A Health and Economic Evaluation of Treating Depression Among Diabetics
The rate of depression among diabetics is almost twice as high as the general population. Subsequently, diabetics with comorbid depression have a greater chance of developing many of the complications and comorbidities associated with diabetes compared to the baseline diabetic population. This can include neuropathy, nephropathy, retinopathy, coronary heart disease, and cerebrovascular disease. Inevitably, this increased risk of developing these complications and comorbidities results in higher annual health care costs for diabetics with depression when compared to diabetics alone. Addressing the health care needs of this specific sub-population could prove beneficial in terms of slowing down disease progression and decreasing the health care dollars spent on treating this chronic disease that continues to afflict a sizeable portion of our population.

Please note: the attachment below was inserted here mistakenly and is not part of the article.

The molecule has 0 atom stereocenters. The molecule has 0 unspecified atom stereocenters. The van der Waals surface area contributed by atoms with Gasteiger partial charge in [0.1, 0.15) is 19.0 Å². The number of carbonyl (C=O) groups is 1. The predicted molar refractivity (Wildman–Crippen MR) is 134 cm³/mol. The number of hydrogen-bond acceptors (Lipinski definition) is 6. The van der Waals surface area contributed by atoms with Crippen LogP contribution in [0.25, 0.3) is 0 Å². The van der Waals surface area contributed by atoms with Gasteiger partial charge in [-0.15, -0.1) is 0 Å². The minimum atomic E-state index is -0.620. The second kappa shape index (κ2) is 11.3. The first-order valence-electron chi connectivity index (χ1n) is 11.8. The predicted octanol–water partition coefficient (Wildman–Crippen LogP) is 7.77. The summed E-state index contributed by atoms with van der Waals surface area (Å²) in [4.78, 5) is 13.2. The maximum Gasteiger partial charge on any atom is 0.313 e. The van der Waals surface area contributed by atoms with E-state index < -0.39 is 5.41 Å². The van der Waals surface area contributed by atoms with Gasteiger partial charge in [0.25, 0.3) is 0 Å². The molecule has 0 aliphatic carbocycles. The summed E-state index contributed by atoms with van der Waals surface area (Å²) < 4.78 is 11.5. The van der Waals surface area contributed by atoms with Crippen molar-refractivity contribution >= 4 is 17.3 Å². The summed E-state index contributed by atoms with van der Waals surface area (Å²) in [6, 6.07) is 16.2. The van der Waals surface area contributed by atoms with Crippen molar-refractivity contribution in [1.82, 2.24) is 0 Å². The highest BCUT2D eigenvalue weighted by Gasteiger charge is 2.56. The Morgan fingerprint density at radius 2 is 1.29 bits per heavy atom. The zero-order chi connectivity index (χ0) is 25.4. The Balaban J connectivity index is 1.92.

Researchers previously have studied the health and economic benefits of treating depression using a 12-month stepped care therapy consisting of frequent monitoring, pharmacotherapy, and/or problem-solving therapy. These studies have found positive results, but are limited in their generalizability due to both short timeframes and specific study sample populations. Accordingly, the proposed research will be the first modeling study to use a state-transition simulation model to analyze the long-term health and economic benefits of treating depression among diabetics, filling a sizeable knowledge gap in the field. Along with evaluating the health and economic outcomes of this intervention, we will be using the model to vary intervention and population characteristics to identify both an optimal treatment strategy as well as the model inputs that are the main determinants of the results we find. Through this type of analysis, we expect to provide clinicians with evidence of the ways to improve the care of diabetics with depression so that these patients can achieve better outcomes in the short and long-term.
National Institute of Diabetes and Digestive and Kidney Diseases
(1 F30 DK 105749 01)
Funding Period: 5/1/2015 to 9/20/2017